A Russian arms company has announced plans to develop new electronic warfare systems in three years after analyzing U.S. Tomahawk missiles recovered following a recent coalition strike in Syria.
The United States, Britain and France launched 105 missiles on Syrian government forces last month in retaliation for a suspected chemical attack on a rebel-held area near the capital. The Russian military had warned prior to the airstrikes that it would target the missiles and the locations from which they are fired.
The Russian military electronic equipment producer Radio-Electronic Technologies Concern (KRET) is analyzing the Tomahawks that were sent to Russia after being recovered in Syria, one of its senior managers told the state-run RIA Novosti news agency on Tuesday.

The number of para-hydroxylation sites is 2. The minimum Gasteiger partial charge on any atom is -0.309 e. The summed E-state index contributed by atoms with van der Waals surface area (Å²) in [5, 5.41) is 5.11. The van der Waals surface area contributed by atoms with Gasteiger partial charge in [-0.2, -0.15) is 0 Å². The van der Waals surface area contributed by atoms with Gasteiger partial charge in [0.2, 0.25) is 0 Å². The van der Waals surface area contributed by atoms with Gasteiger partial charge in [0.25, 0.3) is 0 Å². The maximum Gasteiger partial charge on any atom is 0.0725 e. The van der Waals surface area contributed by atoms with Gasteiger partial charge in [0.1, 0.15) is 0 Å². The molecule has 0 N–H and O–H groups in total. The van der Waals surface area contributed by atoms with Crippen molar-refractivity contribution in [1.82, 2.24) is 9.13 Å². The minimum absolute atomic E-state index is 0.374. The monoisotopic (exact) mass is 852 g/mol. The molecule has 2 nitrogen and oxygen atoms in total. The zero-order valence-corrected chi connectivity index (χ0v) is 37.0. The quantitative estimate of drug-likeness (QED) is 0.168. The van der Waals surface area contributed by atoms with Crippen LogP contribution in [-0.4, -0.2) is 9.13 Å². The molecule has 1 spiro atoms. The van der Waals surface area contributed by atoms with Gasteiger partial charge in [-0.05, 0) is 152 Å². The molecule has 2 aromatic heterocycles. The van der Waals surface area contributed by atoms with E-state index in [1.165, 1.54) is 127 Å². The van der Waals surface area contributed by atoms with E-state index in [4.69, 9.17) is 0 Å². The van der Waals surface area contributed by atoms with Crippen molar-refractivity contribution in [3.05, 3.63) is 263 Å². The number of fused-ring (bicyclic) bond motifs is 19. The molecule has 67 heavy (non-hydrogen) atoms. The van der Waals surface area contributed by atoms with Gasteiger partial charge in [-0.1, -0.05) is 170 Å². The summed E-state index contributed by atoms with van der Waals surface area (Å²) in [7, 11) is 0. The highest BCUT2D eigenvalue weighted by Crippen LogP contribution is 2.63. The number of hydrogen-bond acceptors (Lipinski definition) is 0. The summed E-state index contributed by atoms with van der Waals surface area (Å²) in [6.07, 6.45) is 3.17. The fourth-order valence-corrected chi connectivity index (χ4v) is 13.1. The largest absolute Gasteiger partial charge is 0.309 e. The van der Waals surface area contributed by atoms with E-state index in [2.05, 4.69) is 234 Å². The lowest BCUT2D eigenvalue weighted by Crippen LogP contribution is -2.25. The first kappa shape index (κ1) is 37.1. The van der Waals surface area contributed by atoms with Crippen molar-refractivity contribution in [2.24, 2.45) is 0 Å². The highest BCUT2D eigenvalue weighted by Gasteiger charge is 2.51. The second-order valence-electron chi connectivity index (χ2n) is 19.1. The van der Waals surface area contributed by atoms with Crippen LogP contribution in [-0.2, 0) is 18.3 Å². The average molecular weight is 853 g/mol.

“Knowing all these parameters, we’ll be able to more effectively jam these cruise missiles at all stages of their combat use,” RIA quoted KRET’s deputy head Vladimir Mikheyev as saying.
The Russian military displayed fragments of what it said were unexploded U.S. Tomahawks two weeks after the attack near Damascus.
“They are being examined by Russian specialists. The results of this work will be used to improve Russian weapons,” Colonel General Sergei Rudskoy said at the time.
The U.S. Defense Department called the claims “another example of the Russian disinformation campaign,” CNBC reported.